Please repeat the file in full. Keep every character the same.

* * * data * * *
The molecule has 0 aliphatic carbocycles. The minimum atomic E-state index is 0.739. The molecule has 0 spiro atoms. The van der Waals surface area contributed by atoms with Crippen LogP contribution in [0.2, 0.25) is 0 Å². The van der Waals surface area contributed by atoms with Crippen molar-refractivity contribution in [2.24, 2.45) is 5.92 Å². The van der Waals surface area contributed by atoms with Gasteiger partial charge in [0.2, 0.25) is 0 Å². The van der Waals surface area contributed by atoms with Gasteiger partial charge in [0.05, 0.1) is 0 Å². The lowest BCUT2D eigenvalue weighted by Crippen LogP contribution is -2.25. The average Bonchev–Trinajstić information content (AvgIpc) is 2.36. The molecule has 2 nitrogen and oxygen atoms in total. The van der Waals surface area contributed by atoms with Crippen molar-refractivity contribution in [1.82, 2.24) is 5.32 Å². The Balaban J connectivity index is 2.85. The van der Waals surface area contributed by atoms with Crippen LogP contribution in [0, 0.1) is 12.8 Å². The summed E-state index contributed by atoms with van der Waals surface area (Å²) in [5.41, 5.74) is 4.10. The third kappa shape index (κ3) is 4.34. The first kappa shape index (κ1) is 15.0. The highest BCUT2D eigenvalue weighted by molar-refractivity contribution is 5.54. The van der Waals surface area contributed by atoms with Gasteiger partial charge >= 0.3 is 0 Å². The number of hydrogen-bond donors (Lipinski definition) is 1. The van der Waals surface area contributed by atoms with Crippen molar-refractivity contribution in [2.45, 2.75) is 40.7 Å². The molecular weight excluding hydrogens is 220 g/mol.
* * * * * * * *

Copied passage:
The molecule has 0 aliphatic carbocycles. The minimum atomic E-state index is 0.739. The molecule has 0 spiro atoms. The van der Waals surface area contributed by atoms with Crippen LogP contribution in [0.2, 0.25) is 0 Å². The van der Waals surface area contributed by atoms with Crippen molar-refractivity contribution in [2.24, 2.45) is 5.92 Å². The van der Waals surface area contributed by atoms with Gasteiger partial charge in [0.2, 0.25) is 0 Å². The van der Waals surface area contributed by atoms with Gasteiger partial charge in [0.05, 0.1) is 0 Å². The lowest BCUT2D eigenvalue weighted by Crippen LogP contribution is -2.25. The average Bonchev–Trinajstić information content (AvgIpc) is 2.36. The molecule has 2 nitrogen and oxygen atoms in total. The van der Waals surface area contributed by atoms with Crippen molar-refractivity contribution in [1.82, 2.24) is 5.32 Å². The Balaban J connectivity index is 2.85. The van der Waals surface area contributed by atoms with Crippen LogP contribution in [0, 0.1) is 12.8 Å². The summed E-state index contributed by atoms with van der Waals surface area (Å²) in [5.41, 5.74) is 4.10. The third kappa shape index (κ3) is 4.34. The first kappa shape index (κ1) is 15.0. The highest BCUT2D eigenvalue weighted by molar-refractivity contribution is 5.54. The van der Waals surface area contributed by atoms with Gasteiger partial charge >= 0.3 is 0 Å². The number of hydrogen-bond donors (Lipinski definition) is 1. The van der Waals surface area contributed by atoms with Crippen molar-refractivity contribution in [2.45, 2.75) is 40.7 Å². The molecular weight excluding hydrogens is 220 g/mol.